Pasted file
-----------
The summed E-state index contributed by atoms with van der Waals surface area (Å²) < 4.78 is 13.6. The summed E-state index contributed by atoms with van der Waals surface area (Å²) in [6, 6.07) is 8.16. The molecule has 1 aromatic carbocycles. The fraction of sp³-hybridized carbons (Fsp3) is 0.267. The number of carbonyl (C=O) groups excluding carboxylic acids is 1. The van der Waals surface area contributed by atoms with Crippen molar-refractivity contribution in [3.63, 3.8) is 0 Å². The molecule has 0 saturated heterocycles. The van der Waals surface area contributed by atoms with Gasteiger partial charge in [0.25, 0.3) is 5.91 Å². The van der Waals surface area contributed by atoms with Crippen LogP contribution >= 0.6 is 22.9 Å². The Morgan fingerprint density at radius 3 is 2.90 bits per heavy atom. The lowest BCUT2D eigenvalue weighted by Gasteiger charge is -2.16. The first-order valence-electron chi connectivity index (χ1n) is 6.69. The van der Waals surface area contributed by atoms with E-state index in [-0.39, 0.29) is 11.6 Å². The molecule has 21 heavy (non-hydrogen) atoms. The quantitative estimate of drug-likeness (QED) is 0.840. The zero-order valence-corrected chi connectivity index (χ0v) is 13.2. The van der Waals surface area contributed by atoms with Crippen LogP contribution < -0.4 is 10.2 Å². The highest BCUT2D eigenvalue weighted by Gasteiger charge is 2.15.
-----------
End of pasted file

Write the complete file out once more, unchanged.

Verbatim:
The summed E-state index contributed by atoms with van der Waals surface area (Å²) < 4.78 is 13.6. The summed E-state index contributed by atoms with van der Waals surface area (Å²) in [6, 6.07) is 8.16. The molecule has 1 aromatic carbocycles. The fraction of sp³-hybridized carbons (Fsp3) is 0.267. The number of carbonyl (C=O) groups excluding carboxylic acids is 1. The van der Waals surface area contributed by atoms with Crippen molar-refractivity contribution in [3.63, 3.8) is 0 Å². The molecule has 0 saturated heterocycles. The van der Waals surface area contributed by atoms with Gasteiger partial charge in [0.25, 0.3) is 5.91 Å². The van der Waals surface area contributed by atoms with Crippen LogP contribution >= 0.6 is 22.9 Å². The Morgan fingerprint density at radius 3 is 2.90 bits per heavy atom. The lowest BCUT2D eigenvalue weighted by Gasteiger charge is -2.16. The first-order valence-electron chi connectivity index (χ1n) is 6.69. The van der Waals surface area contributed by atoms with E-state index in [-0.39, 0.29) is 11.6 Å². The molecule has 21 heavy (non-hydrogen) atoms. The quantitative estimate of drug-likeness (QED) is 0.840. The zero-order valence-corrected chi connectivity index (χ0v) is 13.2. The van der Waals surface area contributed by atoms with Crippen LogP contribution < -0.4 is 10.2 Å². The highest BCUT2D eigenvalue weighted by Gasteiger charge is 2.15.